Wonder Boy Anniversary Collection (Nintendo Switch)

Wonder Boy Anniversary Collection should be a slam dunk, as compilations of classic games often are. And in some ways, it is just that. But a handful of curious decisions knock it back from a great collection of great games to simply a good collection of great games.

Actually, hold that thought. Are all these games great? The answer to that may depend, to an extent, on your nostalgia. But let’s quickly, and I mean quickly, go through my favorites. There are six games (with a whopping 21 variants overall), so I apologize if I can’t delve into each one. You can search the site for past WB games we’ve covered.

The original Wonder Boy (1986) is a title that gamers respect for launching the franchise. And even if you’re new to the series, there’s a good chance you’ve played this debut. Adventure Island, anyone? This isn’t the last instance of a WB game being virtually adapted and ported under a different name. The reasons behind this are both interesting and confusing (at least when experiencing these games as a kid…who am I kidding, I’m still confused), but that’s a story for another time. Wonder Boy is a fun, if brisk and challenging, platformer and the game with the most significant representation in this collection. I personally enjoy seeing the SG-1000 port, with its choppy flipbook presentation in motion. Revenge of Drancon, an additional naming oddity, is another game I remember as a kid on Game Gear. Whether you have a similar mindset to mine and get a kick out of exploring unique ports, or are content with just a single definitive version, this game is a classic.

Wonder Boy III: Monster Lair (1988) is what drew me to this particular collection, as it’s less widely available than some of the other WB games; I missed this on the Wii Virtual Console back in the day. That version was based on the TG-16 CD’s Monster Lair, which I remember as a Duo owner. Sadly, that version is not in this collection (none of the PC Engine versions are). The Genesis port is fun, but I long for that CD-quality soundtrack. In any case, this auto-scrolling platformer/shmup hybrid is underrated and a lot of fun in co-op. So, grab a friend for some old-school fun.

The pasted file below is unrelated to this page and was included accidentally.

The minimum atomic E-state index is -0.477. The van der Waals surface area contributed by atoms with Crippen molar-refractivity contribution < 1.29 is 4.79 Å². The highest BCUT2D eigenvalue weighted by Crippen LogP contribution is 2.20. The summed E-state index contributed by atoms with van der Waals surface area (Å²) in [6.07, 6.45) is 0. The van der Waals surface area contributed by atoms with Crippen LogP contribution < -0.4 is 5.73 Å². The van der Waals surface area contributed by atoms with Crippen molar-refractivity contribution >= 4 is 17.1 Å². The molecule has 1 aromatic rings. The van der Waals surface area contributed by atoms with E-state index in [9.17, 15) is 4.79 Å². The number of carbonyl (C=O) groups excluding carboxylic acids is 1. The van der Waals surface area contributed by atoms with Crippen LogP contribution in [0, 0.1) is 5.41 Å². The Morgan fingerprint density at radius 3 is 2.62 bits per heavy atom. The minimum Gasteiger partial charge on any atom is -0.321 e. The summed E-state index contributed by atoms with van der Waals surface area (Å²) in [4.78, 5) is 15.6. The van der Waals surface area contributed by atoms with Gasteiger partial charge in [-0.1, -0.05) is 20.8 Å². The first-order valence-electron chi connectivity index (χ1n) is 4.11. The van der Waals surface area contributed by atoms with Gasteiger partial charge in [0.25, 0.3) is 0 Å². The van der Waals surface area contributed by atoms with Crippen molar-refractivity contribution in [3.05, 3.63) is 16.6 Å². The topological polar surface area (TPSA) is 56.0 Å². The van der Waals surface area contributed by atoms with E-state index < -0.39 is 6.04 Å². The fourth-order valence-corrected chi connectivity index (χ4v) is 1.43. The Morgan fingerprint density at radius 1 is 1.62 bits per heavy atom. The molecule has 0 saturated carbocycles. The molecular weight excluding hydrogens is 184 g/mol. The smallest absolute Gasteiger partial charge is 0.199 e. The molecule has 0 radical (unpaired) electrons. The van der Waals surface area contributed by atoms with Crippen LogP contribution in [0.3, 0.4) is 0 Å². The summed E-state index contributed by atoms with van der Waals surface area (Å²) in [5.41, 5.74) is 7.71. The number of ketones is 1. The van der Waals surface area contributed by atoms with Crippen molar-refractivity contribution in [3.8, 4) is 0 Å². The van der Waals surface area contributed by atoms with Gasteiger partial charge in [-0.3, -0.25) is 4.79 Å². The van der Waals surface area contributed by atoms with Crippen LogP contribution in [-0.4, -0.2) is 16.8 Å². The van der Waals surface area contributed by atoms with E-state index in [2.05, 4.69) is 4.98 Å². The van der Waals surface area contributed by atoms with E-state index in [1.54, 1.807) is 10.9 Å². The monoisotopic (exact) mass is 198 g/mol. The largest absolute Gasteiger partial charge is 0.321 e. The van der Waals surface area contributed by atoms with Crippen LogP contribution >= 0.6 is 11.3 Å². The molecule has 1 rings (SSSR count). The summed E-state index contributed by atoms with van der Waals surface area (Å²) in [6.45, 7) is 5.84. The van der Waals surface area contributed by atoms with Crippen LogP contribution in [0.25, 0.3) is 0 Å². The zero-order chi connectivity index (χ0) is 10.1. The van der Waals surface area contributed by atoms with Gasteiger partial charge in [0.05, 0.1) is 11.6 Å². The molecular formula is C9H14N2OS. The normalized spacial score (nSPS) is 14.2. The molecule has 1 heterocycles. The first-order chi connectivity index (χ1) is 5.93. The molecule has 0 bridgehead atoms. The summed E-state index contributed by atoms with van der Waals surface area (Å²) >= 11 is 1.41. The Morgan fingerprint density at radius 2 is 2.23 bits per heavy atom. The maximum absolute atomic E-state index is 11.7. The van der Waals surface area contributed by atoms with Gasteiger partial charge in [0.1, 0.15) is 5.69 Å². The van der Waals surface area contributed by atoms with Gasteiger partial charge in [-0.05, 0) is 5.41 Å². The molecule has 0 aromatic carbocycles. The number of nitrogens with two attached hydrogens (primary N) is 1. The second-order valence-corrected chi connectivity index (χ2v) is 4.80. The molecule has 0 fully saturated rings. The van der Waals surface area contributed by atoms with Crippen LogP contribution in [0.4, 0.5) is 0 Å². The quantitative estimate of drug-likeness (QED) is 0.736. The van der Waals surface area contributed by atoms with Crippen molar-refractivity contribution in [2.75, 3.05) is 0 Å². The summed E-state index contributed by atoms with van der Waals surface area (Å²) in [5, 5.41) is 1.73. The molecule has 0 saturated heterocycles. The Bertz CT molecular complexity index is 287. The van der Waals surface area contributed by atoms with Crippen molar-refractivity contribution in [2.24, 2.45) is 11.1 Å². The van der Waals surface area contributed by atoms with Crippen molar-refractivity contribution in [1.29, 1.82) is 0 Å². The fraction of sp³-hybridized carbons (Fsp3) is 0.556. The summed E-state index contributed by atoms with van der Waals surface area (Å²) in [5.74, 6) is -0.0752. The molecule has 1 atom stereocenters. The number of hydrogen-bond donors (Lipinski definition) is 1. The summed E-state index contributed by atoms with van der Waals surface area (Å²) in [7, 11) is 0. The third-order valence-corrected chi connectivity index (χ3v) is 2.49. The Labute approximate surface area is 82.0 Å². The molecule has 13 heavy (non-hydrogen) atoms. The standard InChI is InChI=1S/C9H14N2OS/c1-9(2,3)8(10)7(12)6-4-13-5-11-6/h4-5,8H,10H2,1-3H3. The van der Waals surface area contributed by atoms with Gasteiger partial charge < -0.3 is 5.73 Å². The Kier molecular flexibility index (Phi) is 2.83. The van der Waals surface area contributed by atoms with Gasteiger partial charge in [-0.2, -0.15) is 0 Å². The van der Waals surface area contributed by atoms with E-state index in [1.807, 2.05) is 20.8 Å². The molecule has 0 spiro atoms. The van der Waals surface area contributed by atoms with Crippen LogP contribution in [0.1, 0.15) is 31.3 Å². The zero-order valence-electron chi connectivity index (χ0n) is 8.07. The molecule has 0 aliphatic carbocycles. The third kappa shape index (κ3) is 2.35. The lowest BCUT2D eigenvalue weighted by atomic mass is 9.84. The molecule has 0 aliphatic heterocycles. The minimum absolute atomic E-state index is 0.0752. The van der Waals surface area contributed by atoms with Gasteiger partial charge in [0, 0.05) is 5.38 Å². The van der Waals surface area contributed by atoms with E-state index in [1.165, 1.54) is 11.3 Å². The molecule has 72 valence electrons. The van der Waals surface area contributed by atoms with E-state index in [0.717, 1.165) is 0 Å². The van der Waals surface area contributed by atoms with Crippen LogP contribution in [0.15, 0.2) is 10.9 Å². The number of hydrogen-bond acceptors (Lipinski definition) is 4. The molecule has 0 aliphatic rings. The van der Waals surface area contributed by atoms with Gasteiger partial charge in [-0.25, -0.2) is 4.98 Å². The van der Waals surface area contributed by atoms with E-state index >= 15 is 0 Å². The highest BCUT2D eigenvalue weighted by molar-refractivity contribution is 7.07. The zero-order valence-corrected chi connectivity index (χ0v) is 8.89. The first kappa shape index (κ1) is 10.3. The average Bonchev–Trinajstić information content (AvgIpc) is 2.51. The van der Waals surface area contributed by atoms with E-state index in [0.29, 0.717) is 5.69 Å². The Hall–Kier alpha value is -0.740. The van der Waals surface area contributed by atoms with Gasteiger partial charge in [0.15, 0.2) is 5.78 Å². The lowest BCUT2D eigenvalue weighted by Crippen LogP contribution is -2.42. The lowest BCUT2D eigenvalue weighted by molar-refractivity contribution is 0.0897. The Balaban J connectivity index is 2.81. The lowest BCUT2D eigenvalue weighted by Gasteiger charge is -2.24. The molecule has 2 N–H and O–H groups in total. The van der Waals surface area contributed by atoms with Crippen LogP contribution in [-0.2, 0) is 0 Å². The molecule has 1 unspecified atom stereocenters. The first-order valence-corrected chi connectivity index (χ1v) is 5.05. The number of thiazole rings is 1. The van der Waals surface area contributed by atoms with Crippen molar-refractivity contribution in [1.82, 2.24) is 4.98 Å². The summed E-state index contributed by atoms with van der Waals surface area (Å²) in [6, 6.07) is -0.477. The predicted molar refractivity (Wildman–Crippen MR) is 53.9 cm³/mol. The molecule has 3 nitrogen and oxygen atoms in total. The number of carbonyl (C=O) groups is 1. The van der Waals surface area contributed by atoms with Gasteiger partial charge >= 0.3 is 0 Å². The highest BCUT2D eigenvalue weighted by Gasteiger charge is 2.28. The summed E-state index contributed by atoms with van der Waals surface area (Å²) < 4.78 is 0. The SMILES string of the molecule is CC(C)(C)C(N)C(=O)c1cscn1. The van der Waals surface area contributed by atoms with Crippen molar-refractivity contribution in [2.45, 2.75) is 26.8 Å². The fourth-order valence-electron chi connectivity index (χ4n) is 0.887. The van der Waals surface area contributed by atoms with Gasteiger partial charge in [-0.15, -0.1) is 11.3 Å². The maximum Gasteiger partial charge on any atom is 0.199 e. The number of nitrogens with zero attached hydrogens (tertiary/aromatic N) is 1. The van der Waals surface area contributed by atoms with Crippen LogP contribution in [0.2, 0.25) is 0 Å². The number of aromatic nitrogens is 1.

1994’s Monster World IV (dropping the Wonder Boy moniker) has a new character, Asha, in the lead, who won me over with her cute and fluid animation. The platforming here is tight. Coupled with clever combat, creative designs, lush colors, and more, this might be my favorite game in the collection, and it has made me interested in the remake. The plot is mixed, but the catchy music doesn’t get old. I wondered how I could have missed a game of such high quality back in the day, as I played a lot of Genesis in 1994. Then I remembered that it didn’t get a North American release until 2012 via the Wii VC. Like the original Wonder Boy, this was also released in the initial WB collection.

Therein lies an issue that I can’t pretend doesn’t exist. As you may recall, “the perfect Wonder Boy package” was released on the Nintendo Switch less than 7 months earlier. Now, you have a more expensive collection that still lacks some system ports. It puts a damper on what should have been an easy recommendation.

Make no mistake, I still recommend this as a good collection overall. And there are plenty of extras like art, scans, maps, etc. The soundtrack feature curiously pulls up more art, not music; I’ve always preferred other user interfaces over ININs. I am grateful for the means to remap controls, something I recommend you take advantage of.

The shadow of a prior collection from mere months earlier, plus the fact that this is pricier (while still feeling incomplete), is tough to ignore. Yet there are still plenty of good games here, so Wonder Boy Anniversary Collection is one to grab on sale.

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